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  1. #1
    alter-real Guest

    Question French Style Saddles?

    Maybe the world has past me by, but would someone please explain to me what a "french" type/style close contact saddle is (versus what other style?)

    I've looked at photos of hunter/close contact saddles that appear to have french names, those made by english saddlemakers, and to be honest with you I don't know what differentiates them. I'm seeing similar flap shapes, flap forwardness, etc. Maybe things aren't so black and white as time has passed. I'd appreciate any assistance anyone can provide.

    Thank you in advance!



  2. #2
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    "French saddles" has sort of just become a catch-all name to refer to high quality close contact saddles. Saddles like CWD, Butets, Antares...

    So if I'm trying to compliment my County saddle, I'd say "it's as nice as a high end French saddle," and if someone asks what the best saddle they can get for $1,500 is, I'd say "look into getting a used French saddle."
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  3. #3
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    It also refers to the french leather, which is soft and high quality. Yes, you can find good soft leather from any country but I think they were the first to use such fine leather. In comparison of 'english' leather which is more slippery and harder to break in.

    Also, french saddle are usually more comfy on the seat part as opposed to german saddle that were more stiff and hard!



  4. #4
    alter-real Guest

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    So it seems that you're telling me that there's no difference between French or English saddles (like flap position, seat depth, etc.) just leather and real/perceived quality difference?

    Well thanks folks - I appreciate the information (and feel less out of the loop)!



  5. #5
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    One thing that in my experience is different between a French saddle and an "English" saddle is the tree shape. You're more likely to find a curved/"banana shaped" tree in a French saddle than others. Look at a Devoucoux- particularly the Biarritz- versus a Smith Worthington, for example. Both nice saddles, but very different shapes.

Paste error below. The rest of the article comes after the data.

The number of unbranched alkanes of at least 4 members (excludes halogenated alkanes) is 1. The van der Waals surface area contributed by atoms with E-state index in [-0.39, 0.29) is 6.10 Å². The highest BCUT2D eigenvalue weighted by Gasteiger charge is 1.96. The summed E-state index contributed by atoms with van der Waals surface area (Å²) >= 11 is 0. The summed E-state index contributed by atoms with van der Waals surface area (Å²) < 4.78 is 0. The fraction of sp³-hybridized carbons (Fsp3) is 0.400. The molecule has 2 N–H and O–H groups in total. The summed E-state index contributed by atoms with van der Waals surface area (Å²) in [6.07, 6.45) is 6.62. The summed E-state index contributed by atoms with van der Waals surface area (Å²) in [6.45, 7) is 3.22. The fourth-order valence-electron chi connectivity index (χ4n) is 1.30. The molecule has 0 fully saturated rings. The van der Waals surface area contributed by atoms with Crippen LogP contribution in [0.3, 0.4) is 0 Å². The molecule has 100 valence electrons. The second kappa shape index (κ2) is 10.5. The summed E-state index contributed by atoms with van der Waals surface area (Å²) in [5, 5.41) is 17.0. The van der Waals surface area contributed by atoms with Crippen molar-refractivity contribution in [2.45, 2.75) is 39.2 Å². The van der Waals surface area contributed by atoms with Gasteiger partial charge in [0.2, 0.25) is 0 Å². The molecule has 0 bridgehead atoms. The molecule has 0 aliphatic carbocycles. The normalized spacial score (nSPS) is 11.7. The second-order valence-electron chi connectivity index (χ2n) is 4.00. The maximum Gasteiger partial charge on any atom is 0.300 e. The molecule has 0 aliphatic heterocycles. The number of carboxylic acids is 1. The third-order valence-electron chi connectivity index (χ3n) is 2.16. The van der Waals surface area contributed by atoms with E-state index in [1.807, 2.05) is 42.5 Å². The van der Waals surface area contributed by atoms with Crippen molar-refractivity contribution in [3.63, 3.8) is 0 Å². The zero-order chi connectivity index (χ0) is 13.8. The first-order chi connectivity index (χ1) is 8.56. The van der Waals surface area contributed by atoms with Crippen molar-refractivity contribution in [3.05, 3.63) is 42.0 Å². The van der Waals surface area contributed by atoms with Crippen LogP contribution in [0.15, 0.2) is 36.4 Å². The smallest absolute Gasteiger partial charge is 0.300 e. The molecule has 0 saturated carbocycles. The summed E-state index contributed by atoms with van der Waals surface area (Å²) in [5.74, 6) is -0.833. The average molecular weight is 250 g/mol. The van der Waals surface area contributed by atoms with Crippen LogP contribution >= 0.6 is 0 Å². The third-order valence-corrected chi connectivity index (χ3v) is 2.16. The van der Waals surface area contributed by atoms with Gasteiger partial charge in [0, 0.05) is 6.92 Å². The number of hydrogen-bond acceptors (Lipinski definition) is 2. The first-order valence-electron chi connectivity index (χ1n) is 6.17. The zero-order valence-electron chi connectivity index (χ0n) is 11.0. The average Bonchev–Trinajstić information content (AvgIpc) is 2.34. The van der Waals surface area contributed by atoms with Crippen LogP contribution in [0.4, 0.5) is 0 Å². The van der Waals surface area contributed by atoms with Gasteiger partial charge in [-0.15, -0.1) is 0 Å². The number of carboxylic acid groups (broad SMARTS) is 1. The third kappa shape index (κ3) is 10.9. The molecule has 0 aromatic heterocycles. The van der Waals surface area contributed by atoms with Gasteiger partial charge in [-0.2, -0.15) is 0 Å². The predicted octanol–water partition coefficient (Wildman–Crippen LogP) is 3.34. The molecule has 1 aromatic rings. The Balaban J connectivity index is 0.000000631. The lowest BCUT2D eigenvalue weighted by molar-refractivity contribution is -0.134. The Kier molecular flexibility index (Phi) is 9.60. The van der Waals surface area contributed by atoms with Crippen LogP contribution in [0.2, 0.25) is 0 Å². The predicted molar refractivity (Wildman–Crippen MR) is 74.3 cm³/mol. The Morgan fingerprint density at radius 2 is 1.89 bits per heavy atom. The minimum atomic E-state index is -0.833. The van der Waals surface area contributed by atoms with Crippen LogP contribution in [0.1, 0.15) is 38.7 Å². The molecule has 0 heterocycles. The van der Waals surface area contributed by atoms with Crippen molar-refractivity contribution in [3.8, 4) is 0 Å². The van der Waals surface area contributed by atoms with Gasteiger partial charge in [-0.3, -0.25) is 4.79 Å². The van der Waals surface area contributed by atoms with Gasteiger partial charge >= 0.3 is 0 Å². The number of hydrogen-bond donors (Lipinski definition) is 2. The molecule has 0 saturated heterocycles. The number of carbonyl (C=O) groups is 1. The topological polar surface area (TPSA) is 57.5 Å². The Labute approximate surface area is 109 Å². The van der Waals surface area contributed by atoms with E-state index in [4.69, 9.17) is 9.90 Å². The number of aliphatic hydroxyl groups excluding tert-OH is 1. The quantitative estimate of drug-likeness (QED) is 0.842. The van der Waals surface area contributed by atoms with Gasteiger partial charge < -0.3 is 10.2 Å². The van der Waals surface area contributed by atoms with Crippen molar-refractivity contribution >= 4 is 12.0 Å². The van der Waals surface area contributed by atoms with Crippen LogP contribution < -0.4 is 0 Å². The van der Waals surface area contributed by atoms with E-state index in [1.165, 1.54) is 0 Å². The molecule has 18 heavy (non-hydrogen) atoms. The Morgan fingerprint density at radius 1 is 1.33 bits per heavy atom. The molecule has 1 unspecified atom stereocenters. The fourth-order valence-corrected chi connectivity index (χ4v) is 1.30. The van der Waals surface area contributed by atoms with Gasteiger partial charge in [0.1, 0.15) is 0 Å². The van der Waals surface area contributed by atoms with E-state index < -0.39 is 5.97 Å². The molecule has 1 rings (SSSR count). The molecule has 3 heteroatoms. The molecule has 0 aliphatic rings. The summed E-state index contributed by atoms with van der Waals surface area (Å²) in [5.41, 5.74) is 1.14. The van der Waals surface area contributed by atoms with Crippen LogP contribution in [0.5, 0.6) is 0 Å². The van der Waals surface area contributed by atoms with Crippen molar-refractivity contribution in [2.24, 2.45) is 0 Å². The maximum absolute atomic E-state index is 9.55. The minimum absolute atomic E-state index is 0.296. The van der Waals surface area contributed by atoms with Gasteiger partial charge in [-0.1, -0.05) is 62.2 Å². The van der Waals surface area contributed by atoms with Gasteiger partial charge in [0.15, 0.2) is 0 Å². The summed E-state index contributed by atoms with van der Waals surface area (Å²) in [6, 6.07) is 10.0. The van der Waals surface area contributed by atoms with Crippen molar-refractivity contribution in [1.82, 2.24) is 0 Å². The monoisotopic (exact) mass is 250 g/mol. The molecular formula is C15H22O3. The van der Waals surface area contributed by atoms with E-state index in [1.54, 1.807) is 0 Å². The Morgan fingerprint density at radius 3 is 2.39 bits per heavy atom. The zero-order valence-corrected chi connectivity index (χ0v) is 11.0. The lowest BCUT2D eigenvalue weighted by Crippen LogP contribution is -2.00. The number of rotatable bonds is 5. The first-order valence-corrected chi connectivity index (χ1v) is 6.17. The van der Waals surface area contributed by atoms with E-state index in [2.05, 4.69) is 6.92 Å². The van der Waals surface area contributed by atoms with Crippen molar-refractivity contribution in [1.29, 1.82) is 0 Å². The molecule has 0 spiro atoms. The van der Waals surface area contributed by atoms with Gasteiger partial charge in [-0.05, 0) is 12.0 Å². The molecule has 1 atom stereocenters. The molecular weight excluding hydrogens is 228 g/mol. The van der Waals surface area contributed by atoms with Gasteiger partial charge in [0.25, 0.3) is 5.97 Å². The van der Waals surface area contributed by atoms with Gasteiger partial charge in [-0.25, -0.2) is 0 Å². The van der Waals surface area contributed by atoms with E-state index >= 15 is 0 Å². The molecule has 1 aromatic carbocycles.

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  6. #6
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    When I was saddle shopping last fall, all of the french saddles I was interested in had foam panels -- I don't think any were wool flocked.



  7. #7
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    Quote Originally Posted by alibi_18 View Post
    It also refers to the french leather, which is soft and high quality. Yes, you can find good soft leather from any country but I think they were the first to use such fine leather. In comparison of 'english' leather which is more slippery and harder to break in.

    Also, french saddle are usually more comfy on the seat part as opposed to german saddle that were more stiff and hard!
    Soft, yes. High quality, maybe. Durable, definately not.



  8. #8
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    Quote Originally Posted by TarheelJD View Post
    When I was saddle shopping last fall, all of the french saddles I was interested in had foam panels -- I don't think any were wool flocked.
    While foam panels are standard on many of the French saddles, they can be ordered with wool instead if that is your preference. I think CWD even advertises that on their website someplace.



  9. #9
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    Some of the hardest, slipperiest saddles I've ever ridden in were French saddles. Can't say I was all that impressed.



  10. #10
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    Quote Originally Posted by Ravencrest_Camp View Post
    Durable, definately not.
    Tell that to my 10-year-old DelGrange. Even after pretty heavy use, it looks like I just took it out of the box. It's finally starting to show a bit of seat wear.

    My friend's Antares has been beat to death and still looks fantastic.

    To add to what others have said, the quality in workmanship on the French saddles is second to none. Look at the stitching, balance, symmetry, quality of the leather and you'll have your answer.



  11. #11
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    Quote Originally Posted by alter-real View Post